In line with this and coming back to more current events, I was taken by this comment on the Edward Snowden affair and its aftermath by “mallius62” on a Canadian news site:

I don’t know why people aren’t in the streets screaming, fists in the air and fighting for their rights.

Oh wait… I do know.

People have been cowed. You read/watch/listen to the news and think, wow, that sounds serious. Then you go about your business believing that some entity within the government apparatus will kick in and make things right. After all, that’s what the government is for… right.

Well the government has been co-opted by the intelligence community that’s reliant on public money to exist. This massive apparatus lobbies the government for more funding to continue to show better profits. The lobbying comes in the form of warnings and dire predictions about the future.

A good warning can put their stock up a quarter point.

This part of the military industrial complex enjoys a circular flow of money/control/manipulation of and by elected officials.

All to dial in the American mind to draw specific parallels that keep the money rolling.

The purity of the soldier.

The perfection of the flag.

The glory of the Constitution.

The American security.

And of course, American exceptionalism.

To hold these (truths) as closely to their profits as they can while denying complicity to the heinous actions that accompany them is a careful web of deceit.

Thus goes the empire.  As they continue to take your rights, they will expand the system of control.  And the public pays to build their cage.

Cone of Silence

I always develop a rueful smile when I hear well-meaning citizens and spineless politicians who should know better say something like:  “Well, if you’re not doing anything wrong, you don’t have to worry.  I hope it helps the guv’mint catch all them damn terrorists out there.”

On the one hand, it sounds like such folks would not object to having a government camera in the polling booth to record their actions at the next election, purely for their own safety of course.   On the other, there is the myth of the ubiquitous terror network, like KAOS on the old Get Smart TV show.  (I think I may need a Cone of Silence as an alternative to my head in the sand.)

There are obvious nuts and bad people with vendettas, religious obsessions and greed causing violent havoc from time to time in North America.  But if there was a real, substantive well-organized group beyond the Mafia and drug gangs, our society would be in tatters, depending as it does on fragile and vulnerable infrastructure around water, pipelines, transportation and electricity.  But terrorism is constantly being raised as a bogeyman justifying the cage.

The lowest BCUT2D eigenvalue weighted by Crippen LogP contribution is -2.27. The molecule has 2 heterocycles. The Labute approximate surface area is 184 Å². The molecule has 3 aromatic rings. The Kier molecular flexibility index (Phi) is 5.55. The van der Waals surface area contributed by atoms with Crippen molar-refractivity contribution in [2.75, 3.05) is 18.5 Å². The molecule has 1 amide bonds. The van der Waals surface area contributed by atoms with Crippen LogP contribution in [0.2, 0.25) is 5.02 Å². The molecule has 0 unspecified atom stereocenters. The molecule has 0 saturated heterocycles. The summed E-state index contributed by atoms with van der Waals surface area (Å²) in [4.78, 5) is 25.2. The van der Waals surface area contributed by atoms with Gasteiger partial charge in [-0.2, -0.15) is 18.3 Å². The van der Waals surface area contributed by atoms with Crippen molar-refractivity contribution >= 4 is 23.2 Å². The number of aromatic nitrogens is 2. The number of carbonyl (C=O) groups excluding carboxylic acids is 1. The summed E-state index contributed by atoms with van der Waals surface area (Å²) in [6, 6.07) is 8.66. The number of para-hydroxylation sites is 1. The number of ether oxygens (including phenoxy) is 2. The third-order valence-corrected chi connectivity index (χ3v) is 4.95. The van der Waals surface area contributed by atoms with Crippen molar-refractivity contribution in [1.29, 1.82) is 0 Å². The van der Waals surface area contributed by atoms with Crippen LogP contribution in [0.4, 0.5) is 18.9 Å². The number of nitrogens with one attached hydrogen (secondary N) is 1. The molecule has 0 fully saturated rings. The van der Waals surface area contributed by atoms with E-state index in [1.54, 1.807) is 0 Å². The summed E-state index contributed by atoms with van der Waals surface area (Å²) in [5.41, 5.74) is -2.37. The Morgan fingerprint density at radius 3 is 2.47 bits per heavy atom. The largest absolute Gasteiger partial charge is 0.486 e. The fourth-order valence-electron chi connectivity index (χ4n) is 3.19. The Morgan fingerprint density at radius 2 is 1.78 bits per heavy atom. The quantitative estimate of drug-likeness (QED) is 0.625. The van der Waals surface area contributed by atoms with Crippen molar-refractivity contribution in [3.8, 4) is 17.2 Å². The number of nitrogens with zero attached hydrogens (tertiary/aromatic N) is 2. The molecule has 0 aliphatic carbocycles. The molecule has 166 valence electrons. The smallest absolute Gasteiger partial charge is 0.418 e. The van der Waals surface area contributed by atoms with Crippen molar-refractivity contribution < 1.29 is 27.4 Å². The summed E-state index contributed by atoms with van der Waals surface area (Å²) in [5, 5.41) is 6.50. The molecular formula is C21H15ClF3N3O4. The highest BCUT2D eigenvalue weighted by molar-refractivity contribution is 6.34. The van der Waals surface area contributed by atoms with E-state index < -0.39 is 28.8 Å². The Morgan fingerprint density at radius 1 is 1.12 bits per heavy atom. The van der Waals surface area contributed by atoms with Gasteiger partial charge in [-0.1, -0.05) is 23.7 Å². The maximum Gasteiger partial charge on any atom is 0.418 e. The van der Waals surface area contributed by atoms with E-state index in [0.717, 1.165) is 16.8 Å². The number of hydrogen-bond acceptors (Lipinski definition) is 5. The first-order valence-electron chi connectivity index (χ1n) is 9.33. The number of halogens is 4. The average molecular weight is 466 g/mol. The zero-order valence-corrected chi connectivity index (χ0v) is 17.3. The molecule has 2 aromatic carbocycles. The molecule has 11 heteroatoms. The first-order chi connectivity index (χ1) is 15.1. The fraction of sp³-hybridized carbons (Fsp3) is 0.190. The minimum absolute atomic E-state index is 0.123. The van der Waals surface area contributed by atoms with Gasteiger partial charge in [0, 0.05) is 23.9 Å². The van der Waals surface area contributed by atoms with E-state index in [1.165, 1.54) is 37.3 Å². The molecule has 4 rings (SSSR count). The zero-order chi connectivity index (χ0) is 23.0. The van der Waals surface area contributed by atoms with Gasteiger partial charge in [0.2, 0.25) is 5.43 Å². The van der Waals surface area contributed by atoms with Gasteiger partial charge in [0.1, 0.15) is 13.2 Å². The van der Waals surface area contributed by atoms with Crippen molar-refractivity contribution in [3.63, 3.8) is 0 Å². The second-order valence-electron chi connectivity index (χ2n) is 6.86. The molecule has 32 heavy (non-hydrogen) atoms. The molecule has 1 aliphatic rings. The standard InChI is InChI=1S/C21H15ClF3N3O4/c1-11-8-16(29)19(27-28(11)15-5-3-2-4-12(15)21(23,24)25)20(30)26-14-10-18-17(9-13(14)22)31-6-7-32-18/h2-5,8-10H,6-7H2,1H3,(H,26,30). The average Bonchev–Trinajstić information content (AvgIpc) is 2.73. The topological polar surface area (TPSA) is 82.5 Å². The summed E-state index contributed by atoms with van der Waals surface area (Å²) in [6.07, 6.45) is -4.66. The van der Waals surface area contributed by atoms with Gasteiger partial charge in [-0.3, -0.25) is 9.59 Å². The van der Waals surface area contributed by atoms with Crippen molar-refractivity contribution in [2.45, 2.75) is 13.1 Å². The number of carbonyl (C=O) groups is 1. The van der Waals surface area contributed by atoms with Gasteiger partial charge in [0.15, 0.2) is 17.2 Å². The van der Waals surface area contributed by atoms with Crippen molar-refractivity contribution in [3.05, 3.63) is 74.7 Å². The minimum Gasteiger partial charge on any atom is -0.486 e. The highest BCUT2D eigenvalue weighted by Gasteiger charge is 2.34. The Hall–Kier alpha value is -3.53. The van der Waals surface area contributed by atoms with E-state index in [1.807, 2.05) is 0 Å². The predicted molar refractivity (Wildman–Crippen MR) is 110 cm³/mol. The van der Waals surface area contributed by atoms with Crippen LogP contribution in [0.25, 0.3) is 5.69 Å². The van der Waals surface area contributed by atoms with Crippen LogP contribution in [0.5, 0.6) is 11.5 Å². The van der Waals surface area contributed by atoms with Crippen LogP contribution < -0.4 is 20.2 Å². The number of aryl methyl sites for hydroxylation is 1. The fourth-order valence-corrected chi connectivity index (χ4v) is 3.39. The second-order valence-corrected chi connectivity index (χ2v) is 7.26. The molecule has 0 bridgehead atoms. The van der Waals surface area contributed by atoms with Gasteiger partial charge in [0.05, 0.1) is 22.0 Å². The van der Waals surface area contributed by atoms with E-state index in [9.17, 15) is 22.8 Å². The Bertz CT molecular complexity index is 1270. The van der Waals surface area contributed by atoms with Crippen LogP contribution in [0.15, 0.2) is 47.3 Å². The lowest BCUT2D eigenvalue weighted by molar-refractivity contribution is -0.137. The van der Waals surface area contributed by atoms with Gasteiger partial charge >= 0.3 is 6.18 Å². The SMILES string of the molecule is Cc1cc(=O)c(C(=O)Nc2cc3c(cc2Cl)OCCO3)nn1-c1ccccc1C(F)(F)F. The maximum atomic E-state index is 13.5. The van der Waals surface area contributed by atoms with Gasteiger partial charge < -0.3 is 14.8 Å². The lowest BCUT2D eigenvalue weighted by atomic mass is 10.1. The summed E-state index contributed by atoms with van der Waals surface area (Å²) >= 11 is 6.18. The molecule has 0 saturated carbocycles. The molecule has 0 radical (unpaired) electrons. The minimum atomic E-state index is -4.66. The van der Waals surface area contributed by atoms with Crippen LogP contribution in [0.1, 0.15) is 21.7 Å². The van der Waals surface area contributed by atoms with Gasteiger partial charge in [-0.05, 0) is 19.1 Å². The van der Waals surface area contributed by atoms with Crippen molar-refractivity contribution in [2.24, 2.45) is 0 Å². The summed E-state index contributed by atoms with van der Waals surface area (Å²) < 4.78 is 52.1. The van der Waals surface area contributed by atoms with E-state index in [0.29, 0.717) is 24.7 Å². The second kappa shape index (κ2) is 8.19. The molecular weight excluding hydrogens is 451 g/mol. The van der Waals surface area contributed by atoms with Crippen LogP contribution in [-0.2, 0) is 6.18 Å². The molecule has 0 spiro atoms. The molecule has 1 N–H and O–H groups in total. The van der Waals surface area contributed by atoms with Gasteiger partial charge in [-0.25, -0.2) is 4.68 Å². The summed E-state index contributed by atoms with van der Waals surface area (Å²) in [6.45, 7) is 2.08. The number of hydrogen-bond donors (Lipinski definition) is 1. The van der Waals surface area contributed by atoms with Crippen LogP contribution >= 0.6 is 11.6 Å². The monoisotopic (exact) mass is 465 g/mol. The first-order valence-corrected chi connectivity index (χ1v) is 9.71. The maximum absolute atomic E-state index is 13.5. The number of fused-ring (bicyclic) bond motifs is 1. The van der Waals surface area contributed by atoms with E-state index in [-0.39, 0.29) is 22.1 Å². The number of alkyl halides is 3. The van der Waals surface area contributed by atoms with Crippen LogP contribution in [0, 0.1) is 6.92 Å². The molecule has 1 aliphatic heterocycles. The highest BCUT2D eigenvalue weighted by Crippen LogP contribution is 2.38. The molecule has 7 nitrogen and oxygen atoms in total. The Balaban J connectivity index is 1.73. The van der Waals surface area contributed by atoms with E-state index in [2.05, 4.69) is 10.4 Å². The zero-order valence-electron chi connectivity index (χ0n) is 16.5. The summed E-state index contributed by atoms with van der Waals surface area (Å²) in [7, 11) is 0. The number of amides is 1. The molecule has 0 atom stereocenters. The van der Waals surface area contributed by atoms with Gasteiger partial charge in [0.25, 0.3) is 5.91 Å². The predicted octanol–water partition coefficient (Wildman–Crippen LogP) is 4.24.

Snowden himself outlines the danger:

“Even if you’re not doing anything wrong, you’re being watched and recorded. …it’s getting to the point where you don’t have to have done anything wrong, you simply have to eventually fall under suspicion from somebody, even by a wrong call, and then they can use this system to go back in time and scrutinize every decision you’ve ever made, every friend you’ve ever discussed something with, and attack you on that basis, to sort of derive suspicion from an innocent life.”

Given that the United States is willing to imprison its own citizens at a higher rate than anyplace else in the world and has created and expanded the secret functions of the Department of Homeland Security, the FBI (which now runs drones in the US), the CIA and JSOC to name only a few, what kind of place would you say it is now?

I’ve long thought this quote summarizes the issues well:

“In a free society, citizens are entitled to know more about the government than it knows about them; in authoritarian regimes the reverse is true.”

— JR Finlay

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Additional notes:

I’ve written about some of this in a more general way before, in the post Subversive Fiction.

For more detail on the National Security Agency’s plans to make its surveillance even more penetrating, check out this article from Wired earlier this year:  Connecting the Dots on PRISM, Phone Surveillance, and the NSA’s Massive Spy Center.

This lengthy article outlines the development of the NSA’s new data centre in Utah and the history of deception by some of America’s top officials.

And finally, as another sad note, here is Barack Obama in 2007 about the Bush Administration:

“This Administration also puts forward a false choice between the liberties we cherish and the security we demand… That means no more illegal wire-tapping of American citizens. No more national security letters to spy on citizens who are not suspected of a crime. No more tracking citizens who do nothing more than protest a misguided war. No more ignoring the law when it is inconvenient. That is not who we are. And it is not what is necessary to defeat the terrorists… We will again set an example for the world that the law is not subject to the whims of stubborn rulers, and that justice is not arbitrary.”